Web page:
Sometimes two minds are better than one. When it came to building this Tampa Bay home, builder Adam Gaudens teamed up with Kevin Steele on the kitchen design to embark on an adventurous collaboration.
The 4,235-square-foot, 4-bedroom, 4½-bathroom residence was completed in October, and working with a fairly tight floor plan (compared to the typical model) made the undertaking a bit of a challenge for the duo. But the kitchen, with its dark wood floor, proved to be one of the home’s most striking spaces—full of bold color blends and inspiration from various time periods.
Steele and Gaudens’ kitchen includes upper and lower Merillat Masterpiece Series cabinets. The upper pieces are maple with Temora doors, done in mushroom paint with a cocoa glaze. The lower cabinets and island have the same makeup as the upper cabinets but with a slate finish, and the café bar is cherry with a vintage onyx finish. “We were trying to go for some sort of a modern rustic approach so that it would appeal more to an older demographic, and this is an upgraded kitchen beyond what most homes would have,” Gaudens says. “It’s a blend of traditional with a modern twist.”
The kitchen cabinets are stacked to the ceiling, and each unit has a textured glass insert that Merillat calls “Styx.” Gaudens chose a tame subway tile for the backsplash, which draws particular attention to the cabinetry.
The island features an exotic granite slab known as Spectrus, which gives the illusion of flowing movement.
“We incorporated a few aesthetically pleasing features in the kitchen, such as bumping cabinets out to give the space a larger feel. Your eyes are drawn to the depth differences that the cabinets create,” Steele says. “The island naturally becomes the focal point of the entire area because of its size and beauty.”
Using three different colors for cabinets that would occupy the same fairly small space was a nontraditional move, but it ultimately worked. “You don’t see a lot of builders mixing two colors, let alone three colors, in one kitchen. These cabinets all ‘touch,’ and that, in itself, is rare and risky if it doesn’t come out right,” Steele says. “Adam also incorporated different color upper and lower cabinets in the same run. The colors really all do complement each other.”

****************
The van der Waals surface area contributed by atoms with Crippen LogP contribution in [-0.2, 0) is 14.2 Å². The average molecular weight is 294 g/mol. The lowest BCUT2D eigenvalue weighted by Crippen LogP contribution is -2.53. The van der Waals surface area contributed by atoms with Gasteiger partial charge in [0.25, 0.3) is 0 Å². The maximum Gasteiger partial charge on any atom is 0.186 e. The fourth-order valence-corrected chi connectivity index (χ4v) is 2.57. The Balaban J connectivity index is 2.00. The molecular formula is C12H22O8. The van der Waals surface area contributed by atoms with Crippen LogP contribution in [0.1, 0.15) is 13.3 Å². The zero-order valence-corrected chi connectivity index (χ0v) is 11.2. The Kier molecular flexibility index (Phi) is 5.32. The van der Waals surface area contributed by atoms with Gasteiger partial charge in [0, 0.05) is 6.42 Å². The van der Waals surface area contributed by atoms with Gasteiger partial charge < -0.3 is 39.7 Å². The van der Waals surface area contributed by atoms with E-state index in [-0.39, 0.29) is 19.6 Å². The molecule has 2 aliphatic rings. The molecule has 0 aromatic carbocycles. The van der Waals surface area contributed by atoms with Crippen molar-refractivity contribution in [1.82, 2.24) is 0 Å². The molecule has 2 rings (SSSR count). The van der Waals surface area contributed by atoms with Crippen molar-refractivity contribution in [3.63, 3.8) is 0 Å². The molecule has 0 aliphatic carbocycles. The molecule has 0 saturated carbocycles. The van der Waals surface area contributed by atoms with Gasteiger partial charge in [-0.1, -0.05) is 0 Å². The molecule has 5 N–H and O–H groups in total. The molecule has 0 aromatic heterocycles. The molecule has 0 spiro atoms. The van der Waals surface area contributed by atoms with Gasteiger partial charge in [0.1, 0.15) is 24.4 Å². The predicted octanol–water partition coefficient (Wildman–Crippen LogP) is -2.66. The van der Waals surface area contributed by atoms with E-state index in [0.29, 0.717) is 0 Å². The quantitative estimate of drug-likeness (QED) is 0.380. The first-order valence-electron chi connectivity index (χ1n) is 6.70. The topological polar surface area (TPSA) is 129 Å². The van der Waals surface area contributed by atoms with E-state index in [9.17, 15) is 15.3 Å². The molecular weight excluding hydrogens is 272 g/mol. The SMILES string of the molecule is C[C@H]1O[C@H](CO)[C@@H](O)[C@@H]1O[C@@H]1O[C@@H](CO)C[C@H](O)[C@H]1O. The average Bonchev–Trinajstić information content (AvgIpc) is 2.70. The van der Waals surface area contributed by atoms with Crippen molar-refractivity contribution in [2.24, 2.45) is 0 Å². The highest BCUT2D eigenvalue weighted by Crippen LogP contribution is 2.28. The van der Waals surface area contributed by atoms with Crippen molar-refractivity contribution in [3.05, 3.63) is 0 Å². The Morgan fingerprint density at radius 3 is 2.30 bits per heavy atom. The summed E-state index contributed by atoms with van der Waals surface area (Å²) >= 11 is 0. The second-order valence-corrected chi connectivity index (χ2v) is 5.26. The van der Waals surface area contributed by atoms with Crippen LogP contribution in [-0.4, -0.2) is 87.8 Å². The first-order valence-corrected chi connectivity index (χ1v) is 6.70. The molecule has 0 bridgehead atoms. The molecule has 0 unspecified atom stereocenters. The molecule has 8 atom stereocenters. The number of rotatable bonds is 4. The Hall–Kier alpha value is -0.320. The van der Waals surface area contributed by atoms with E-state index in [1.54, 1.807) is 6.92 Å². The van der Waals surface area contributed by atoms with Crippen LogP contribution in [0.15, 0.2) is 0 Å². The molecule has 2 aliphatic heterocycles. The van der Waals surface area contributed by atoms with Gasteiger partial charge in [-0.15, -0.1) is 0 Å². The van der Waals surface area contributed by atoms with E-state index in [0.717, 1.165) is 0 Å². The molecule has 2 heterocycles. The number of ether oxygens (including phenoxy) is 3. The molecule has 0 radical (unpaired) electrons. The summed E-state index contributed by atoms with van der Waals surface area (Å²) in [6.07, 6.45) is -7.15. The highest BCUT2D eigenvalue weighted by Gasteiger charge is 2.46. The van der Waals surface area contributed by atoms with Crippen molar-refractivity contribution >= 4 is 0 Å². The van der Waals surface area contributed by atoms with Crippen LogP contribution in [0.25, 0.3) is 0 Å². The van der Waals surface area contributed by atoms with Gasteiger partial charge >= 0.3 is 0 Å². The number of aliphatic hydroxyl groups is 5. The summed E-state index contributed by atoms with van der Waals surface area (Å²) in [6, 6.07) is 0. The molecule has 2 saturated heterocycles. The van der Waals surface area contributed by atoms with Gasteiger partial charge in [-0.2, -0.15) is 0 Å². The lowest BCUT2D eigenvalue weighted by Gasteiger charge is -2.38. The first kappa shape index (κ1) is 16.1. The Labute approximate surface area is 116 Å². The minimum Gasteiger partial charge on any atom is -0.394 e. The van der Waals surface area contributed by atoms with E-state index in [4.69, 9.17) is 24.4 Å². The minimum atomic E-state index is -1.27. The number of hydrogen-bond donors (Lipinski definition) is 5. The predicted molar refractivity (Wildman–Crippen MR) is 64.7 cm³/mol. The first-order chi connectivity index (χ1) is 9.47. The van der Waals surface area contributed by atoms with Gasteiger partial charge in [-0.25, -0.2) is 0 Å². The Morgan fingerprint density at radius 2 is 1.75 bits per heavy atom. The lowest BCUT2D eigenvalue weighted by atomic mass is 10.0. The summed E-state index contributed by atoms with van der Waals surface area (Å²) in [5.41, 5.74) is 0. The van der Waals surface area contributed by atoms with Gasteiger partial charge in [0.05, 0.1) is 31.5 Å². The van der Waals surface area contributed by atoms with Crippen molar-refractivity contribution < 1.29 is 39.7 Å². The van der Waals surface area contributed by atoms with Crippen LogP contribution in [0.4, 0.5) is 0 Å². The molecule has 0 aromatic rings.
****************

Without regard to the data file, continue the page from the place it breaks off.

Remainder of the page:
The mushroom paint reveals cream with light gray tones. The slate stain brings out the charcoal accents and the natural characteristics of the wood. The café bar, with its cherry wood and vintage onyx finish, features the multi-step process of sanding, distressing and wormholes to give the cabinetry an aged look and feel. There are also pewter grill inserts on the doors of the tall cabinets in the café bar.
“In the café area, we put in a black cabinet but had that vintage heirloom technique done to it, where it was made rough around the edges. I was going for the Madmen-type scenario with the pewter metal inserts in the door in the café area. I saw that style and color and loved it,” Gaudens says.
Both Steele and Gaudens say the kitchen design wraps up the whole look of the home. “It’s very southwestern on the outside,” Gaudens says. “Which is why we went for a modern western rustic look inside.”